A wideband antenna is not what you're looking for – you really don't care about anything between 900 and 1500 MHz, or between 1600 and 2400 MHz.
Wideband antennas are inherently hard to make, and even harder, even impossible, to make uniformly good across their whole range.
What you much likely will rather want is a multi-band antenna. For example, I'd assume that you can get 2400 + 900 MHz antennas commercially, as that is, due to ISM bands, a rather common combination.
Something feels off about your presumption that you'll build a GNSS transceiver; you definitely want a receiver, but I doubt you'll send data to a GNSS satellite ;)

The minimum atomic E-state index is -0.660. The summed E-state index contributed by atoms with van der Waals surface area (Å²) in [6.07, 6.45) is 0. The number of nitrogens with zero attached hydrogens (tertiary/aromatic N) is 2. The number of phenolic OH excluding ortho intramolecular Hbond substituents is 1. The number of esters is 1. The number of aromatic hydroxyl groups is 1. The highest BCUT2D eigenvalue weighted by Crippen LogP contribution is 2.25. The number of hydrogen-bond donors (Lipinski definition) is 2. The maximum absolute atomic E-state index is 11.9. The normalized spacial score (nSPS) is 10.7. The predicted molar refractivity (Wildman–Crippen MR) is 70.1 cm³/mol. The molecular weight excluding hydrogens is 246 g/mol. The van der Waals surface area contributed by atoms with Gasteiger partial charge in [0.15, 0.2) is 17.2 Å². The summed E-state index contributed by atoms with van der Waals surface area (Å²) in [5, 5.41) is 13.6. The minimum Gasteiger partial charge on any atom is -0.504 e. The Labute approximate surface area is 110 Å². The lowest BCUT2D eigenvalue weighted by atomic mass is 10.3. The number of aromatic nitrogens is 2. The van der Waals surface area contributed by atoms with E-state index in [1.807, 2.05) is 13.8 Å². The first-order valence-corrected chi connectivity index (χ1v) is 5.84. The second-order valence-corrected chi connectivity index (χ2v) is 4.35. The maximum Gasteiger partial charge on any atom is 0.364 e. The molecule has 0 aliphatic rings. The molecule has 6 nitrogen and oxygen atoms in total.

So, honestly, what small multi-band devices like smart phones do is having separate PIFA antenna for the completely separate GPS receiver (that luckily fall far above the 800/900 MHz GSM frequencies and far below UMTS at 1800 MHz), and then typically have some combined multi-band antenna for the rest, which is integrated into the mechanical design of the device.
Simple multi-band antennas I've seen look like connected dipoles for different wavelengths – but not really, the "branches" tend to be slightly offset (not periodically offset like in logper wideband antennas) and not quite exactly as long as they should be. My best guess is that someone started with an antenna that is just multiple dipoles for these frequencies connected to the same feedline, and then just simulated that, got the frequency response, and started randomly change lengths and positions until things worked out.